Public Policy Essay



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Public Policy Essay

This essay is a chance for students to explore a public policy topic touched on or neglected in class. This topic should be as narrow as possible in order to give greater depth and clarity. Students will do research from scholarly sources and cite them using Chicago style. The essay should be about 6-9 pages (including footnote citations).



Deadlines

  • Choose topic: Feb 1/2

  • Annotated Bibliography: Feb 18/19

  • Essay Due: March 15/16

Overview: Your essay will be divided into five sections. Students can feel free to have some variation as the needs of their essay permits. Further details can be found on the rubric page.

  • Background is an introduction to the policy. Give background information, demonstrate the importance of the topic to the readers, and include a thesis that aligns with your application section. Give a history of the policy and why the policy was created.

  • The details is the discussion of the specifics of the policy, its implementation, and its extent or limitations. This section will demonstrate your understanding of the policy itself.

  • The effects section will show what happened as a result of the policy. Use systems theory of inputs, outputs, and feedback as a guide. Focus of how it has affected the political system and society.

  • The comparison section will compare the results of the policy to another country that we are studying. You can use either most similar or most different approach in your analysis.

  • The application section is the conclusion. It will bring the ideas together and should help you make an analysis of the policy. Make a recommendation of any changes that should be made or things that can be learned from this policy.

Topics: Choose from one of these topics or one of your choosing.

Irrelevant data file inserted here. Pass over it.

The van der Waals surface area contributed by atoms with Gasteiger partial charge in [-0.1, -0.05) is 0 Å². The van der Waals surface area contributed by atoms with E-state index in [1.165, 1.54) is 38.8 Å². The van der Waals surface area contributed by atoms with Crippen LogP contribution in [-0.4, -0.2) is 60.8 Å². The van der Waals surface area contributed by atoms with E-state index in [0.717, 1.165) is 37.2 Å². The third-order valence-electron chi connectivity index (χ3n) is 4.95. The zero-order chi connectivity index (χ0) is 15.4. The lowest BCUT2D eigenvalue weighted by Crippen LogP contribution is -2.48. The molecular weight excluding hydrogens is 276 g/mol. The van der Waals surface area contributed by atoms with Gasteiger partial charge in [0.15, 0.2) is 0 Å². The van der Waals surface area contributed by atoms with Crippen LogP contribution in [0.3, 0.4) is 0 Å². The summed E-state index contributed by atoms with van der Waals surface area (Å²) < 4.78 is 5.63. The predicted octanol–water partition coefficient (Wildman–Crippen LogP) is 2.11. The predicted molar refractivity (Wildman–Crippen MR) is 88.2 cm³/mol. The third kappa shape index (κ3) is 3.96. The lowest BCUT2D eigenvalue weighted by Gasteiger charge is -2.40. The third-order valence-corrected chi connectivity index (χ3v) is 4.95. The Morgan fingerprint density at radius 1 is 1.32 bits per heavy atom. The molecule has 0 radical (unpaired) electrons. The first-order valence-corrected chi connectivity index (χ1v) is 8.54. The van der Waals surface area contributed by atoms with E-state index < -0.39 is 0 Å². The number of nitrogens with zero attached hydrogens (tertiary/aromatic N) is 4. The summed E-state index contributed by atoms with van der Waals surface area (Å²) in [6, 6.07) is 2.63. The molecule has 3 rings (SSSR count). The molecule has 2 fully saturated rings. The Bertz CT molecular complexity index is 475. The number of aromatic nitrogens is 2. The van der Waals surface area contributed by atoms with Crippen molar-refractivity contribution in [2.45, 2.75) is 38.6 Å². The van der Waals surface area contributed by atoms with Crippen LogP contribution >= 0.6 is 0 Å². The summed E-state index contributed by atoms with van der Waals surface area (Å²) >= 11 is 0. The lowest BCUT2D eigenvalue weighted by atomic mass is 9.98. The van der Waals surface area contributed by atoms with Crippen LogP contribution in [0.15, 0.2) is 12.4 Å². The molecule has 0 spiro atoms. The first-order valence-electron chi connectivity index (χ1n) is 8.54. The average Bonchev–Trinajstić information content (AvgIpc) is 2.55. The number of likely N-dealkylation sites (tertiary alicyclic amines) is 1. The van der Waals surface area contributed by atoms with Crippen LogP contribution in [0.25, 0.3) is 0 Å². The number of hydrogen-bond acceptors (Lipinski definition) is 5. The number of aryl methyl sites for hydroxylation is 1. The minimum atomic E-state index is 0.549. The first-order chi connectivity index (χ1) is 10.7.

• UK: devolution to local gov’ts, alternate voting systems, gay marriage, Fox Hunting Ban, immigration/emigration, maternity leave, pension, renegotiating with EU, green technology, regulation of the tabloids, reforming quangos, austerity, Scottish Independence

  • Russia: Gay rights, alcoholism, anti-NGO law, foreign adoption, reliance on natural resources, protest registration, abortion, declining population, flat tax policy, rights of the accused, relationship with neighboring countries, Orthodox Church, Sochi Olympics

  • China: sex trafficking, forced abortions, corruption at the top vs bottom, death penalty, currency valuation/manipulation, environmental regulations, Internet Great Firewall, migration, care of the elderly, infrastructure projects: dams/trains, house churches, microblogging, mass line, Hong Kong, Taiwan

  • Mexico: combating obesity, Amerindian rights, military and federal police in drug fighting, immigration/emigration, role of the Catholic Church, food subsidies, media monopolies, no reelection, NAFTA, reporting crime, PEMEX

  • Nigeria: water contamination, anti-corruption, fuel subsidies, shari’a law in the north, HIV/AIDs, Microcredit, ethnic rotation, use of military against Boko Haram, structural adjustment from World Bank, child and maternal health, relationship with ECOWAS

  • Iran: drug abuse, criminal punishments (Shari’a law), religious foundations, voting age, marriage/divorce law, nuclear power, sex education and family planning, crackdown on the Green Movement, education for women, minority religions, role of the Kurds

Sources: Students will get their sources from professional and academic sources. Students can use the work of journalists as long as they are of higher caliber (i.e. Foreign Affairs, Economist, New York Times). Students must use at least one source from a professional or academic journal. Finally, students must use at least one primary source: interview, released official document, speech, or official statistics. In all, there should be 7-10 sources used. The annotated bibliography will include all of your sources put in Chicago style citations each with two to three sentence descriptions of how sources will be used.

Citations: Students will use Chicago Style (Documentary note) citations. This style of citation is the most prevalent in humanities, social sciences, and history. Students will footnote1 their sources instead of doing a bibliography (to do this go to References, Insert Footnote). You will only need footnotes for this essay so you will not need a bibliography. Here are some sites that will help you with your citations:

http://www.chicagomanualofstyle.org/tools_citationguide.html



http://citationmachine.net/index2.php?reqstyleid=10&newstyle=10&stylebox=10

1 Stephen Hairgrove. "How to Cite Chicago Style." AP Comp Gov Magazine, January 14, 2014. www.apcompgov.edu (accessed January 28, 2014).


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